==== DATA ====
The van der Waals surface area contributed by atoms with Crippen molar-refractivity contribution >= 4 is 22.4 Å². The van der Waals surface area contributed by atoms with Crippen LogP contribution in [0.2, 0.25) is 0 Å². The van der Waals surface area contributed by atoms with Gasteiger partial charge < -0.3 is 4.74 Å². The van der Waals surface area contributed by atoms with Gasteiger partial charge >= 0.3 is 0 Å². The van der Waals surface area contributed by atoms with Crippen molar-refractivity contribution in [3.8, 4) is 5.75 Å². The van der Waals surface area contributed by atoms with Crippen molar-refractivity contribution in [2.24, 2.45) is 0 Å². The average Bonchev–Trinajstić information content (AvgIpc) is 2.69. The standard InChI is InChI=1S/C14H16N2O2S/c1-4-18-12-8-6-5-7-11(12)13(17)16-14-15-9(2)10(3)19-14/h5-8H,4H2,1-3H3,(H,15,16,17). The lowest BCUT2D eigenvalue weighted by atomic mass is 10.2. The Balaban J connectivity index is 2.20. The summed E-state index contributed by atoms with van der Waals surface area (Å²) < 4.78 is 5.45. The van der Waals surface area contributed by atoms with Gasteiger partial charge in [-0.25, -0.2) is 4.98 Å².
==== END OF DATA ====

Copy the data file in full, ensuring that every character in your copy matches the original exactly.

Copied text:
The van der Waals surface area contributed by atoms with Crippen molar-refractivity contribution >= 4 is 22.4 Å². The van der Waals surface area contributed by atoms with Crippen LogP contribution in [0.2, 0.25) is 0 Å². The van der Waals surface area contributed by atoms with Gasteiger partial charge < -0.3 is 4.74 Å². The van der Waals surface area contributed by atoms with Gasteiger partial charge >= 0.3 is 0 Å². The van der Waals surface area contributed by atoms with Crippen molar-refractivity contribution in [3.8, 4) is 5.75 Å². The van der Waals surface area contributed by atoms with Crippen molar-refractivity contribution in [2.24, 2.45) is 0 Å². The average Bonchev–Trinajstić information content (AvgIpc) is 2.69. The standard InChI is InChI=1S/C14H16N2O2S/c1-4-18-12-8-6-5-7-11(12)13(17)16-14-15-9(2)10(3)19-14/h5-8H,4H2,1-3H3,(H,15,16,17). The lowest BCUT2D eigenvalue weighted by atomic mass is 10.2. The Balaban J connectivity index is 2.20. The summed E-state index contributed by atoms with van der Waals surface area (Å²) < 4.78 is 5.45. The van der Waals surface area contributed by atoms with Gasteiger partial charge in [-0.25, -0.2) is 4.98 Å².